Hutchinson's contract was the subject of a hearing in
Philadelphia where a special master was to decide how much of the
Minnesota Vikings' offer the Seahawks must match to keep
Hutchinson, considered a key to Seattle's run to the Super Bowl
The Vikings seven-year offer included $16 million guaranteed and
would be the richest deal ever given to a guard.
But the contract also contained a provision that would guarantee
the entire $49 million if Hutchinson is not the team's highest-paid
offensive lineman at any time after the first year of the contract.
The league and the Seahawks argued on Monday that Seattle didn't have to
match that provision.
But Richard Berthelsen, an attorney for the NFL Players
Association who attended the hearing, told The Associated Press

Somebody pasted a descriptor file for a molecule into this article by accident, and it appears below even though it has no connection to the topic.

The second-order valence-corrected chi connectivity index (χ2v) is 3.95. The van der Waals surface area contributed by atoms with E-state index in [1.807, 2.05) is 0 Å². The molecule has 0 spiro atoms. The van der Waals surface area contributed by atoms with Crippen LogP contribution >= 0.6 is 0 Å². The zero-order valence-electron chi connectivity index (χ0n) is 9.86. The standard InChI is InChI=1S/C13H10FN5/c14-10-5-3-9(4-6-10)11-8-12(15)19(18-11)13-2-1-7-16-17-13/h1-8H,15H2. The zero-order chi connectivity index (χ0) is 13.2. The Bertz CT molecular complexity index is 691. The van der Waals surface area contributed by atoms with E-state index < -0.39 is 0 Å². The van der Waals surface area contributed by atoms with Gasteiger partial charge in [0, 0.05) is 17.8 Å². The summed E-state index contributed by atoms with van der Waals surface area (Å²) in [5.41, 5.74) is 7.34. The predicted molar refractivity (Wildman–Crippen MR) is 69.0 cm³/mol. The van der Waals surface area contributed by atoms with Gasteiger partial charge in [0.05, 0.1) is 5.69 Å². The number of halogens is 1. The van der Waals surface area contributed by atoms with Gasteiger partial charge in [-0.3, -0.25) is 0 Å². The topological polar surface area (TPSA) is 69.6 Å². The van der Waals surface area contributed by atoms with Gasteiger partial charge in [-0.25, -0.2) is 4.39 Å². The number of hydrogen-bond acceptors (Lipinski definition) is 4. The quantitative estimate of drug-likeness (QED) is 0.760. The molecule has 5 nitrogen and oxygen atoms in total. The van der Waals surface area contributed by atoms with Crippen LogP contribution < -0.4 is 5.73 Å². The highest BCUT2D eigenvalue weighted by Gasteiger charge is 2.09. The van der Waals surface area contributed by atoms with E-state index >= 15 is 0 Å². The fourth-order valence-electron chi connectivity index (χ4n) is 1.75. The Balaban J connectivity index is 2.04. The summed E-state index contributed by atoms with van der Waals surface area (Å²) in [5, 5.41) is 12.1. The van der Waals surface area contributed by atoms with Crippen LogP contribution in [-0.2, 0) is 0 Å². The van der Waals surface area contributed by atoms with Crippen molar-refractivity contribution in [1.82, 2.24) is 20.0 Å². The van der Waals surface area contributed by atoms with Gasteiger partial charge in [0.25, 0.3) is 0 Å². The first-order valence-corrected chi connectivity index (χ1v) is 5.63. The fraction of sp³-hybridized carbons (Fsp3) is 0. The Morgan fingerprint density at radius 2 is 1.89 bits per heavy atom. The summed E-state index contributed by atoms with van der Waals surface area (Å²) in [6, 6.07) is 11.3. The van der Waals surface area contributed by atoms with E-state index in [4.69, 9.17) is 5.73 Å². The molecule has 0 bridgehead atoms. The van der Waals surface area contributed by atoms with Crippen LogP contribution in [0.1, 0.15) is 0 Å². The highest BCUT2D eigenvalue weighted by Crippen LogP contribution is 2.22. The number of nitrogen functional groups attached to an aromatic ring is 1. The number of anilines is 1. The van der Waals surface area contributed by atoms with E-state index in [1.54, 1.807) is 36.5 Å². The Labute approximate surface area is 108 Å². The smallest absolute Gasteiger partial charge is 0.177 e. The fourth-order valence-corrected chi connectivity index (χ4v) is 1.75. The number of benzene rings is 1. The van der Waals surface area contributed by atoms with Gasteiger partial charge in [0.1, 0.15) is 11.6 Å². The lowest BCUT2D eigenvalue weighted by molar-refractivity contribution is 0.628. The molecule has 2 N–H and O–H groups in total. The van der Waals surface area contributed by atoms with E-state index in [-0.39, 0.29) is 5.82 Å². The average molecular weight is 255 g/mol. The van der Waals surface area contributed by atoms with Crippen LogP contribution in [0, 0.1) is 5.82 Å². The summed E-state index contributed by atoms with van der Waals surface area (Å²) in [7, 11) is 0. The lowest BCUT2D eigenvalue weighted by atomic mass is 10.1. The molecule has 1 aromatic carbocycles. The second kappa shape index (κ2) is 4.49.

that the Seahawks told the special master on Monday that the team
had restructured the contract of six-time Pro Bowl tackle Walter
Jones, currently Seattle's highest-paid offensive linemen, to avoid
Jones received $54.5 million -- with up to $20 million in a
signing bonus and incentives -- over seven years to remain a Seahawk
Berthelsen said the Seahawks told the special master that Jones
had agreed to add an eighth, voidable year to his deal. That would
mean Jones' annual base salary would dip to $6.81 million -- just
below Hutchinson's $7 million annual average if Seattle matched
Minnesota's offer. Thus, the Seahawks would not have to guarantee
the rest of Hutchinson's new deal.
The Seahawks did not immediately return phone calls seeking